“It has been said that, at its best, preservation engages the past in a conversation with the present over a mutual concern for the future,” said William Murtagh, first keeper of the National Register of Historic Places.

That is a quote Phillip Tibbs, M.D., understands as a history enthusiast with years devoted to his avocation, including spending time on the board of directors for the Blue Grass Trust for Historic Preservation.

However, it is also a quote that rings true for his 50 years as part of the University of Kentucky College of Medicine’s Department of Neurosurgery. In that time, he brought the old together with the new by training and mentoring generations of new doctors, advancing the field by establishing an internationally accepted standard of care still used today, all while performing nearly 20,000 surgeries.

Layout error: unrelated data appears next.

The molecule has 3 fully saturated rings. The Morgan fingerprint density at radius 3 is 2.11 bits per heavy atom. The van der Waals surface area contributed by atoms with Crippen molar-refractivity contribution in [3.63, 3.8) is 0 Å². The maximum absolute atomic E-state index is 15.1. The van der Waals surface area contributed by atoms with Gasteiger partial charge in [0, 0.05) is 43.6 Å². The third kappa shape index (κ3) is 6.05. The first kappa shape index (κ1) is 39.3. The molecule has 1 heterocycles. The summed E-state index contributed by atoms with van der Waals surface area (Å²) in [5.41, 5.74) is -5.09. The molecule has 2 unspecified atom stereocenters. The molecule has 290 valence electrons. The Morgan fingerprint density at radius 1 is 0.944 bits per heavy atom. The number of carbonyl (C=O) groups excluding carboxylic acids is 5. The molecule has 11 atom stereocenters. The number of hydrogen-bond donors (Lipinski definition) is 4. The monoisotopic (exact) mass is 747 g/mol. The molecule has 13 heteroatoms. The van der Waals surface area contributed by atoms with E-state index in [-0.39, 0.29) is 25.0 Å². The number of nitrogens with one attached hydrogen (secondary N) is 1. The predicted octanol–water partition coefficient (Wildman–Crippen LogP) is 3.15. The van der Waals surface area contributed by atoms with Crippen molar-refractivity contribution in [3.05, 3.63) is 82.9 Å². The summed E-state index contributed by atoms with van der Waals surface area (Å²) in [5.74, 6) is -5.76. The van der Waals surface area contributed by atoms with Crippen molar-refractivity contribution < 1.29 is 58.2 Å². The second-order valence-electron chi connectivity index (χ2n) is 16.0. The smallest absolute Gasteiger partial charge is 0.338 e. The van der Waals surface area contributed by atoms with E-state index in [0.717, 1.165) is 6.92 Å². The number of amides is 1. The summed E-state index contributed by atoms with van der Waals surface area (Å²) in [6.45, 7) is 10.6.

Last month, Tibbs closed a chapter of his storied career completing the final of his thousands of procedures as a neurosurgeon.


Phillip A. Tibbs grew up as the oldest of eight children in his family. As a pursuer of history and preservation, looking back to his beginning comes naturally and with compelling detail. Tibbs, as a proud son, explains how his father did not have the chance to finish college. Just shortly after beginning school, he volunteered and served his country in the Pacific doing reconnaissance photography over Japan and nearby islands. “When he got back from the war, he had to start working. He and my mom worked at a typewriter ribbon factory,” said Tibbs. “I was the first person in my immediate family to have a chance to go to college and graduate.”

That motivated Tibbs all through his education which was fast-tracked by graduating high school at the age of 16 and receiving a scholarship to nearby Thomas More College (now known as Thomas More University). “I agonized about going into English literature or pre-med. I decided to go with pre-med and I have my Uncle Frank to thank for that,” said Tibbs.